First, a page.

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Brandwidth 2005: Of the 'Prestige' issue, fashion marketing and the power of insight

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Brandwidth 2005: Of the 'Prestige' issue, fashion marketing and the power of insight

Proceedings picked up steam at the post-lunch session at Brandwidth 2005 with 'The Prestige Story' presented by Chandru Kalro, EVP, Marketing, TTK Prestige. The brand fitted the theme of 'Extending a brand successfully', given its successful move from the 'pressure cooker' identity to a smart kitchen solutions provider.

Kalro explained that in a product category with penetration level of 90 per cent, it was a struggle for Prestige to grow with cookers alone – especially in a segment with around 250 brands at play. The company, in fact, became a loss-making company after 50 years of existence in 2002. In desperation, he shared, gas stoves and electrical appliances were launched but without much success.

"We were never seen as experts in this space. The market knew that we were not manufacturers of these products. The line extensions didn't do much for us in the first year and we realised that we needed a different solution.," he said.

The turnaround strategy included setting up of its own retail outlets – 68 in number now, in the last 24 months, and now accounting for 10 per cent of the brand's business.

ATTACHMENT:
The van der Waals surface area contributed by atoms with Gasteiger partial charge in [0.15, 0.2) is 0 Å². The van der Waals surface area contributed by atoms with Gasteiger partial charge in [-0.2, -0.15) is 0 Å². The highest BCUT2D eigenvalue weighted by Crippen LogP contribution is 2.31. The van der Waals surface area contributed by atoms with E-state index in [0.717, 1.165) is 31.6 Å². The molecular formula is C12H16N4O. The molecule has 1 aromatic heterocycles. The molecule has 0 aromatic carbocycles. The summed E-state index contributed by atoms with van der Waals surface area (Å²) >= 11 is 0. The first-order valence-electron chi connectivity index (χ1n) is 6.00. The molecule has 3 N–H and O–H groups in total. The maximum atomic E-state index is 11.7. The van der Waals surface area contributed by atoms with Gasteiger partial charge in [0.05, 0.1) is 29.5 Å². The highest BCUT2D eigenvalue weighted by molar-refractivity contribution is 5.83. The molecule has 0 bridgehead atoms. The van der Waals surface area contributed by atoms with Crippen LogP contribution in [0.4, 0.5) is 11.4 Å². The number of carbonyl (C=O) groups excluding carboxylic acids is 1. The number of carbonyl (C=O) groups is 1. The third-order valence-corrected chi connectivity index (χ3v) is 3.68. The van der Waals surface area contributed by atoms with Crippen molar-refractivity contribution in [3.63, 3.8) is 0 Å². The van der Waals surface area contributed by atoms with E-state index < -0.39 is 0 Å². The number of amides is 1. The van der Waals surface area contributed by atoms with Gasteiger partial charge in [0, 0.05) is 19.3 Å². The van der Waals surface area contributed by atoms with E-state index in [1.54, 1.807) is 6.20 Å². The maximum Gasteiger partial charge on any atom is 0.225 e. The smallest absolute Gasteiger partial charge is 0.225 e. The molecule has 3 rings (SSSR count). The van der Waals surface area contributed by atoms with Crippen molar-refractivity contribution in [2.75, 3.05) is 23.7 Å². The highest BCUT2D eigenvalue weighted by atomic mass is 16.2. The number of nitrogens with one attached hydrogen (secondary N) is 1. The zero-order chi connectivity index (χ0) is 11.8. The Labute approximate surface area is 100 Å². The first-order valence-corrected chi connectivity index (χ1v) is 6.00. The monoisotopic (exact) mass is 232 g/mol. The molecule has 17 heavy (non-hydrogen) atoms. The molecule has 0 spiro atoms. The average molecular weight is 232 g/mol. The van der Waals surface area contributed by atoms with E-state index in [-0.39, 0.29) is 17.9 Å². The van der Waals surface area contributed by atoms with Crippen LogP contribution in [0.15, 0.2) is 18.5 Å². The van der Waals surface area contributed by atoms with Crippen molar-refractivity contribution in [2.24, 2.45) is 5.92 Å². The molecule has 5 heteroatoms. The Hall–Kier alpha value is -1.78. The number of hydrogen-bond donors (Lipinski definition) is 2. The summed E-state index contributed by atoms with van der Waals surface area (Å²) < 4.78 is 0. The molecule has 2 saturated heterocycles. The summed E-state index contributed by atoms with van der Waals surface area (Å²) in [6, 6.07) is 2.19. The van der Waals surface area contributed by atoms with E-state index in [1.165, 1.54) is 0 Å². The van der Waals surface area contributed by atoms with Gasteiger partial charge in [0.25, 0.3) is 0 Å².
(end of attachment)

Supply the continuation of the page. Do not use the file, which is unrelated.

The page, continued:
From a turnover of Rs 113.52 crore in 2002-03, the brand has moved up to Rs 189.37 crore in 2004-05. The expectations of growth this year, too, is similar, at 30 per cent. Prestige is today India's largest kitchenware brand, in a market estimated at Rs. 650 crores.

In another initiative, this one focused on rural marketing, it had worked with self help groups in three districts in Andhra Pradesh. While that admittedly hasn't taken off too well, he company had plans of getting into an integrated rural store format soon.

Another brand that has made its mark is Tanishq. With a 40 per cent Y-o-Y growth, giving the pedigreed traditional jewellers in the largely unorganised Indian market – valued at Rs 65,000 crore – it is something to think about. And Anchal Jain, Marketing Manager, Tanishq, gave the audience something to think about with her presentation.

Tracing the transition of the brand from watches to diamond jewellery to the present day status of the jewellery giant from the house of Tatas, she added, "On one end, there was a conflict initially because of the western image. Given the personalised nature of the industry, the market was also unready. The social context and the Indian context were missing. These were issues we addressed."

Working on the purity plank with some hard-hitting creatives, the brand highlighted the prevalent purity levels in the market. The other area that the brand worked, Jain said, was the design and feel, where the 'Indianness' was infused.

With 79 stores in over 50 cities across India, the brand continues to build on its base with initiatives like the 'Paheli' tie-up. Its new creative, 'A new tale of tradition', has also been received positively, she shared.

Even as it plays to the gallery, the brand has been aware and alive to its category. Jain wrapped it up with this comment: "There are rules in the category that we cannot violate. And then there are rules that we have challenged and will keep challenging."

Brandwidth 2005 drew to an insightful close with Hemachandra Javeri, President, Madura Garments, presenting his 'Insights on Fashion Marketing', before Sridhar Ramanujam, CEO, brand-comm ended the day with his talk on 'The power of insight'.